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Why hire the Disabled
People with disability should have equal access to employment.
Employers and recruitment agencies must make their recruitment and employment practices accessible to people with disability.

Why Work
People with disability have education and skills, which can increase India’s economic growth. There are many very successful people with disability already working in the Indian industry. Many more people with disability want to work. Many employers are seeking new workers.

Having a job has lots of positive results for people with disability, including:
  • Increased standard of living
  • Improved health
  • Increased skills and knowledge
  • Increased confidence and self-esteem
  • Increased independence
Myths about Disability: Facts that Change the Myths

Lower productivity
Some employers argue that it is not financially viable for them to hire people with disability as they work too slowly. But the reality is that most people with disability work at productivity levels equivalent to other employees and receive full wages.

Basic jobs only
Employers may have a misconception that people with disability can only work in simple or base grade jobs. This is not the case as people with disability work across occupations, including in apprenticeships and traineeships, and at all levels of competency.

Higher absenteeism
Employers may be concerned that job seekers with disability will have higher absenteeism including taking more sick leave. Disability should not be perceived as sickness. Most people with disability are not perpetually sick and do not need or take more time off work than anyone else due to illness.

Working with People with Disability
Most people have worked with a person with disability. Sometimes it is obvious that a person has a disability. Other times it is not obvious, particularly when a person has a mental illness or intellectual disability.

Most employers who employ people with disability want to continue to hire people with disability. They learn a lot and become more confident in working with people with disability.

Don’t expect all people to experience disability in the same way. Do not expect all people with a particular illness or disability to have the same skills and attitudes.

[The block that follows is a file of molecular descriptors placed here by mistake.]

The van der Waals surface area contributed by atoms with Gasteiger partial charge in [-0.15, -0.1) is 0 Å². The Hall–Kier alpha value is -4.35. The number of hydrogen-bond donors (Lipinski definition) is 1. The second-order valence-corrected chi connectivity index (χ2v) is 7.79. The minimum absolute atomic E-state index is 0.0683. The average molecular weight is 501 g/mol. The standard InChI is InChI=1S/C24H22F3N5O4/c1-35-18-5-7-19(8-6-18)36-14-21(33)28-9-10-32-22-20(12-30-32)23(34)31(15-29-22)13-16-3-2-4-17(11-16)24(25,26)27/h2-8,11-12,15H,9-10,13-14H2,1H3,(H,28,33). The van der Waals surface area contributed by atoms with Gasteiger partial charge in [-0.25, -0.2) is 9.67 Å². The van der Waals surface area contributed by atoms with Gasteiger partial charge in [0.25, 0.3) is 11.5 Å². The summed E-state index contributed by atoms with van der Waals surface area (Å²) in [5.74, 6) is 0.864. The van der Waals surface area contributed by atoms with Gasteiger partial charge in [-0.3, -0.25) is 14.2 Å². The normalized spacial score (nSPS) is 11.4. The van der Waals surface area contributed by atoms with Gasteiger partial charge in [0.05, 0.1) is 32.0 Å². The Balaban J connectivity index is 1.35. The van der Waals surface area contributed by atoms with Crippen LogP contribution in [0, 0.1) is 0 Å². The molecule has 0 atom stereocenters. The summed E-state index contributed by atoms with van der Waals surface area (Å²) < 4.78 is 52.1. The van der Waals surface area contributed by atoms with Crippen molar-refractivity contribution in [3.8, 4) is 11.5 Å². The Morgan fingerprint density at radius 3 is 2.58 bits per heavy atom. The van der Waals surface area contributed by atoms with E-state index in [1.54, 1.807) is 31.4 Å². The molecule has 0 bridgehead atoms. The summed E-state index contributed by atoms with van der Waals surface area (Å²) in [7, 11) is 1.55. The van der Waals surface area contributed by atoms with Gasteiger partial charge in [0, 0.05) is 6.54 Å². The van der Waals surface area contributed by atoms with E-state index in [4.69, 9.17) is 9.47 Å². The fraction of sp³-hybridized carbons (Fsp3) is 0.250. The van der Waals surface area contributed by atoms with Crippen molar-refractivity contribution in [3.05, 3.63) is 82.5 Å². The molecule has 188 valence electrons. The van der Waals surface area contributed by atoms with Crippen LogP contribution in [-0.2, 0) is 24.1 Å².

Here are some tips about working with people with different types of disability:

People with Physical Disability:
  • When arranging a job interview or meeting, make sure the venue is accessible. Make sure parking or steps do not act as barriers.
  • A wheelchair is part of a person's personal space. Do not assume a person wants you to push the wheelchair. Always ask the person if they want help first.
  • Do not be surprised if the person transfers from their wheelchair to an office chair, or gets out of their wheelchair to move around. Some people, who use wheelchairs, can walk with and without canes, crutches or braces.
  • People who use a walker, crutches or similar assistive equipment may need help with coats, briefcases and laptops.
  • Non-slip floor coverings and extra space helps people who use crutches and walkers to get around safely.

People who are blind or have vision impairment
  • Offer assistance, but don't insist.
  • If a person who is blind needs guidance through a door or to a chair, let the person take your arm and move with you. When approaching steps, you can tell them where the steps are and how many steps.
  • When a person who is blind starts to work in a new location, guide them through the building and explain its features.
  • Ask the person if they have any special requirements for their work. Some people might need adjustments to lights. Others might need screen reading software installed on the computer.
  • Speak to the person in your usual tone of voice. Do not raise your voice.
  • Introduce people in the room or ask each person to introduce themselves. You should announce when someone is leaving or entering the room.